Freedom and Restriction - An interview with Caitlin Mackenzie

Caitlin MacKenzie Caitlin Mackenzie is one of four dancers in 'The Human Detained'  at the Judith Wright Centre of Contemporary Art on October 30th. She is one of the leaders of MakeShift Dance and I caught up with her to get her thoughts on the project so far and find out what else she is up to!

Angus Wilson: Hi Caitlin! It's been great working with you and I'm really looking forward to our show in October. We are performing together in Steve Newcomb's 'Kicking Gaols'. Firstly, Let's find out a little more about you! What are your current projects? What are you working on at the moment?

Caitlin Mackenzie: At the moment I am having a ball working for Brisbane Festival as a movement director for the Arcadia space down at South Bank. I'm working with groups of volunteers who activate different areas of the space through movement and street performance. It is really fun! I am also about to go into a short but incredible residency at Metro Arts as part of After the Lights, which culminate in a short showing by Gabriel (who is also dancing in 'The Human Detained') and myself. A bunch of forums and activities will also be taking place throughout the day to shed some light on artists and mental health.

AW: I went to a MakeShift Dance Production earlier this year called 'one two ten' was inspired by a concept introduced to you whilst working in Korea. I had a really great night.... could you tell us a little bit about that project and concept?

CM: Yep! Well it was actually an idea that was gifted to us from the Five Arts Centre in KL, Malaysia. Gabriel and I traveled there in 2013 for a residency through Asialink. making great connections with a group of  producers and artists. They said we should take the structure of the show home to Aus to test on different audiences. So we curated a bunch of hugely talented local artists across music, dance, theatre and visual arts and asked them to devise a two minute solo which they would also need to perform on loop throughout the show. We held the show in the heritage listed building on Shafton Avenue thanks to support from the Aboriginal Centre for Performing Arts. We had such a fabulous response to the work from both artists and audiences and I hope it can exist again somewhere down the track.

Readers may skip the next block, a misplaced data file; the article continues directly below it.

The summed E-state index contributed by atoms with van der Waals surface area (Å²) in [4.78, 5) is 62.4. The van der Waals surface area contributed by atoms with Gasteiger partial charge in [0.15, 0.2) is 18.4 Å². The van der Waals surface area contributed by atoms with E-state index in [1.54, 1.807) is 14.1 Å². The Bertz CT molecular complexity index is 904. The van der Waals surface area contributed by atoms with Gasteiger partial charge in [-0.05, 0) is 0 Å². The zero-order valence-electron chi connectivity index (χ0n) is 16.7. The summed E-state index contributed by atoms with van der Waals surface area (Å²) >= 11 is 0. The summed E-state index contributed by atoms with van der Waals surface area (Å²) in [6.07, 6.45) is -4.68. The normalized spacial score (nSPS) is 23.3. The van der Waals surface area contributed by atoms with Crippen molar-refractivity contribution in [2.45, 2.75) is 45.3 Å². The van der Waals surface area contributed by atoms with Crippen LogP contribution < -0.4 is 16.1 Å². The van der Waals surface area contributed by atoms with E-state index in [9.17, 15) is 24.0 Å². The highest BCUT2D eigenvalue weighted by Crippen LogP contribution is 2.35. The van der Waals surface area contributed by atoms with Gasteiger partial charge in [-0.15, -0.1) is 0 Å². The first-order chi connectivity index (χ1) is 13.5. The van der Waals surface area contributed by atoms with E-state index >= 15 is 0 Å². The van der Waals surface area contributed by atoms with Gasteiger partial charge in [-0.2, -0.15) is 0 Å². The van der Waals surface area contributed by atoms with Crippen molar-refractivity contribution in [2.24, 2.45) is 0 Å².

AW: So now to The Human Detained,  how is it being both the dancer and choreographer for Kicking Gaols? What has been your experience working with Steve and myself on the piece? 

CM: It has been awful! No only joking :P It has been great. Choreographing and performing is always challenging because you need to be the outside eyes whilst being the 'body' or performer at the same time. That's why being able to talk with and share ideas across art forms is a really important part of this collab. It seemed very clear from the start of our process that we all have different strengths and I think we are pulling them together really well.

AW: How much do you find such a strong title as 'The Human Detained'  effects your artistic choices for the work?

CM: I think, while it is strong, it is also broad. My take on the title is really about looking at freedom and restriction. I suppose it has become evident through the different works, that those ideas can be approached quite realistically and on a global scale but also abstractly and on a personal level.

AW: Finally, you are a local to Brisbane, what are your five favorite places to hang on a day off?

CM: I am. I would say... 1. Picnicking at Kangaroo Point. 2. New Farm markets on a Saturday morning. 3. Do some yoga at Core Yoga and then grab a coffee at West End Coffee House right below. 4. Antique and vintage shopping at the Woolloongabba or Paddington Antique centres. 5. Hanging out in my backyard ;)